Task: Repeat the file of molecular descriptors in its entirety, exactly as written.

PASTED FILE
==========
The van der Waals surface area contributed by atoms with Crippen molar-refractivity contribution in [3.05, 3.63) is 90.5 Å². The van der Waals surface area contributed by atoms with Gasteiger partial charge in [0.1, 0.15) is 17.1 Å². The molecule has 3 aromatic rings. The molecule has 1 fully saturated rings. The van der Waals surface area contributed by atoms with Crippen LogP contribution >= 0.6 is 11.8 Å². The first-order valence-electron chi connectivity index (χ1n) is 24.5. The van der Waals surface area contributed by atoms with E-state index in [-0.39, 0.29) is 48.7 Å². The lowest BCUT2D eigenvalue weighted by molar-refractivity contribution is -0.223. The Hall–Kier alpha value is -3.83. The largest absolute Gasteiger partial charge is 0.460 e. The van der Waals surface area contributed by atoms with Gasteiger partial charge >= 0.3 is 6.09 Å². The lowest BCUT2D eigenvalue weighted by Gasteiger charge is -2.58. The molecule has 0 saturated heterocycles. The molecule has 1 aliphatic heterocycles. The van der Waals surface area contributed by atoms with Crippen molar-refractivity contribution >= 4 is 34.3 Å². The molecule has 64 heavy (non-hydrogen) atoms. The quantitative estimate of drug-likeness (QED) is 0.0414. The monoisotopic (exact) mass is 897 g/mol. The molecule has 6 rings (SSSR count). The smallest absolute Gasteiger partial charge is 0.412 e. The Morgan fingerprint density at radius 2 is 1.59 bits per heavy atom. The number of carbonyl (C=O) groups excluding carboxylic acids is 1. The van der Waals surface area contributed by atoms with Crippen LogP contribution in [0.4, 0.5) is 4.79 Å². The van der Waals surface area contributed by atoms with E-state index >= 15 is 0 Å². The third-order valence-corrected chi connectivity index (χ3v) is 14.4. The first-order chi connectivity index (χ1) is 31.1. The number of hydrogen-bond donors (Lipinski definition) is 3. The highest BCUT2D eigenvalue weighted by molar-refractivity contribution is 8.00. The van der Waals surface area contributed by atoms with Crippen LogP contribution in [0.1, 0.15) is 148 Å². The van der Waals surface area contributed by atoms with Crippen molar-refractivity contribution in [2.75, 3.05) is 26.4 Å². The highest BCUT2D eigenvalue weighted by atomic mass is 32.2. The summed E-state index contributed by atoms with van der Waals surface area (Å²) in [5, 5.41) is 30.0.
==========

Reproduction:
The van der Waals surface area contributed by atoms with Crippen molar-refractivity contribution in [3.05, 3.63) is 90.5 Å². The van der Waals surface area contributed by atoms with Gasteiger partial charge in [0.1, 0.15) is 17.1 Å². The molecule has 3 aromatic rings. The molecule has 1 fully saturated rings. The van der Waals surface area contributed by atoms with Crippen LogP contribution >= 0.6 is 11.8 Å². The first-order valence-electron chi connectivity index (χ1n) is 24.5. The van der Waals surface area contributed by atoms with E-state index in [-0.39, 0.29) is 48.7 Å². The lowest BCUT2D eigenvalue weighted by molar-refractivity contribution is -0.223. The Hall–Kier alpha value is -3.83. The largest absolute Gasteiger partial charge is 0.460 e. The van der Waals surface area contributed by atoms with Gasteiger partial charge >= 0.3 is 6.09 Å². The lowest BCUT2D eigenvalue weighted by Gasteiger charge is -2.58. The molecule has 0 saturated heterocycles. The molecule has 1 aliphatic heterocycles. The van der Waals surface area contributed by atoms with Crippen molar-refractivity contribution >= 4 is 34.3 Å². The molecule has 64 heavy (non-hydrogen) atoms. The quantitative estimate of drug-likeness (QED) is 0.0414. The monoisotopic (exact) mass is 897 g/mol. The molecule has 6 rings (SSSR count). The smallest absolute Gasteiger partial charge is 0.412 e. The Morgan fingerprint density at radius 2 is 1.59 bits per heavy atom. The number of carbonyl (C=O) groups excluding carboxylic acids is 1. The van der Waals surface area contributed by atoms with Crippen LogP contribution in [0.4, 0.5) is 4.79 Å². The van der Waals surface area contributed by atoms with E-state index >= 15 is 0 Å². The third-order valence-corrected chi connectivity index (χ3v) is 14.4. The first-order chi connectivity index (χ1) is 31.1. The number of hydrogen-bond donors (Lipinski definition) is 3. The highest BCUT2D eigenvalue weighted by molar-refractivity contribution is 8.00. The van der Waals surface area contributed by atoms with Crippen LogP contribution in [0.1, 0.15) is 148 Å². The van der Waals surface area contributed by atoms with Crippen molar-refractivity contribution in [2.75, 3.05) is 26.4 Å². The highest BCUT2D eigenvalue weighted by atomic mass is 32.2. The summed E-state index contributed by atoms with van der Waals surface area (Å²) in [5, 5.41) is 30.0.